Creating branches in Git
Creating branches (terminal video)
Pushing branches to origin
Bringing in branches from origin
Deleting local and remote branches
Merging branches: presentation
Merging branches (terminal video)

In this video we take a look at how to revert changes made in a branch, by either deleting commits or creating new commits that 'undo' what the previous commits did.

Reverting changes (terminal video)
What is the "Gitflow" workflow?
Section 5: Gitflow and SourceTree
Using SourceTree to initialise a git-flow repository
Creating our first Gitflow feature
Finishing (and publishing) our first feature
Stashing changes with SourceTree
Adding remotes in SourceTree
Cloning a remote repository in SourceTree

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Instructor Biography

Jose Salvatierra, Founder of School of Code and Computer Science instructor

I've been teaching computer science and playing and teaching music (grades 1 to 8) for over four years, to students of all ages and all skill levels. Here's my story so far.

I started programming at the age of 10, just a couple years after I started studying music, when my dad, excited that I had showed interest in similar things to himself, taught me the basics of Marin Saric's METAL. Shortly thereafter we moved on to RealBASIC, and from there I started learning, after a couple years, Java and C.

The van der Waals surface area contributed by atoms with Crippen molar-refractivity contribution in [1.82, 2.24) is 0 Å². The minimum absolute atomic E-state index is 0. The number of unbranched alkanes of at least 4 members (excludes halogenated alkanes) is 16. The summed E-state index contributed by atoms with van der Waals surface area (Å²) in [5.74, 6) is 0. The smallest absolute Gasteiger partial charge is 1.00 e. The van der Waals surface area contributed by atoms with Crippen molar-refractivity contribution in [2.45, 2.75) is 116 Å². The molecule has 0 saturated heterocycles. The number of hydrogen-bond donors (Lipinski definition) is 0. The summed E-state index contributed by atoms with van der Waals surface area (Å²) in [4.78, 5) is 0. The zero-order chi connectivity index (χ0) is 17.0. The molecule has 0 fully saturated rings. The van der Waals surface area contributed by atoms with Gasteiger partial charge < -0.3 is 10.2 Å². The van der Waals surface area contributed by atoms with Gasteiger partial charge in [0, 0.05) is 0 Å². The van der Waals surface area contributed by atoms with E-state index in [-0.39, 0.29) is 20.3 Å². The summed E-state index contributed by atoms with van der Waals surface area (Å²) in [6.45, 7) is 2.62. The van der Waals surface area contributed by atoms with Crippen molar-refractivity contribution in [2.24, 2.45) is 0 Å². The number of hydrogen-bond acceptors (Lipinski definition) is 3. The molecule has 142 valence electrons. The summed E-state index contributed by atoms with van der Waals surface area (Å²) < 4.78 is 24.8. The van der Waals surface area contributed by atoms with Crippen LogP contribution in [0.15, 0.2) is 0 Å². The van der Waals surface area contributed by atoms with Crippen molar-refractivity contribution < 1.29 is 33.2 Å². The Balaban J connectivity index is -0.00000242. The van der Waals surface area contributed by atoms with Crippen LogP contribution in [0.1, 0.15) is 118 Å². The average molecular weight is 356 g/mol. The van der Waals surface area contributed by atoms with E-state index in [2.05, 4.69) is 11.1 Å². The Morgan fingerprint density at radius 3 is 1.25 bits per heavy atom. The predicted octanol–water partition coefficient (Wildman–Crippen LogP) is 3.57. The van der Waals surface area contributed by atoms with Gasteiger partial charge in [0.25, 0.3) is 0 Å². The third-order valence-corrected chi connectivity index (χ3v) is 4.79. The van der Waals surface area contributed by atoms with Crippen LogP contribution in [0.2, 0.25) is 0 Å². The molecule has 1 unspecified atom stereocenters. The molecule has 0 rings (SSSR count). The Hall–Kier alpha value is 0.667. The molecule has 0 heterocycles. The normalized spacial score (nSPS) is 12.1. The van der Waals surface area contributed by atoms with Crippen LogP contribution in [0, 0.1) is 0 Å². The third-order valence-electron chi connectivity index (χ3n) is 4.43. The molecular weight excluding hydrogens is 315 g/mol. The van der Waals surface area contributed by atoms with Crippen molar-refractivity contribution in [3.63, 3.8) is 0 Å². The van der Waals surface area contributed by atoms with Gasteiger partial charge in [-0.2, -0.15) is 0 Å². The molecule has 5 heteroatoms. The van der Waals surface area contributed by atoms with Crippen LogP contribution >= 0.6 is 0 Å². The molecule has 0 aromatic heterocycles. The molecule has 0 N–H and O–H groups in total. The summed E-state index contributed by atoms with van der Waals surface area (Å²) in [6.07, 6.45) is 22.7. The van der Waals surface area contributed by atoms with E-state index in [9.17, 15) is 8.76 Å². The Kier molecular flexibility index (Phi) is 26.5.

Ever since I started learning programming I knew I wanted to study Computer Science or something along those lines. Last year I ended up at the University of Dundee, studying Applied Computing.

The University of Dundee is one of the most prestigious for computing-related courses, and I was offered the chance to participate in their computing scholarships due to academic achievement.

I have worked for "Eseye", an M2M company, as an intern doing mainly backend developing, writing PHP scripts and programming Zenoss ZenPacks, and currently work for Skyscanner, one of Scotland's largest technology companies, programming mainly in Python and web languages.

At the moment I enjoy programming in Python, Java and C, playing and recording music, usually as an accompanying pianist for singers, and sports and bodybuilding. I hope that my courses are interesting to you, enjoyable and that you learn from them!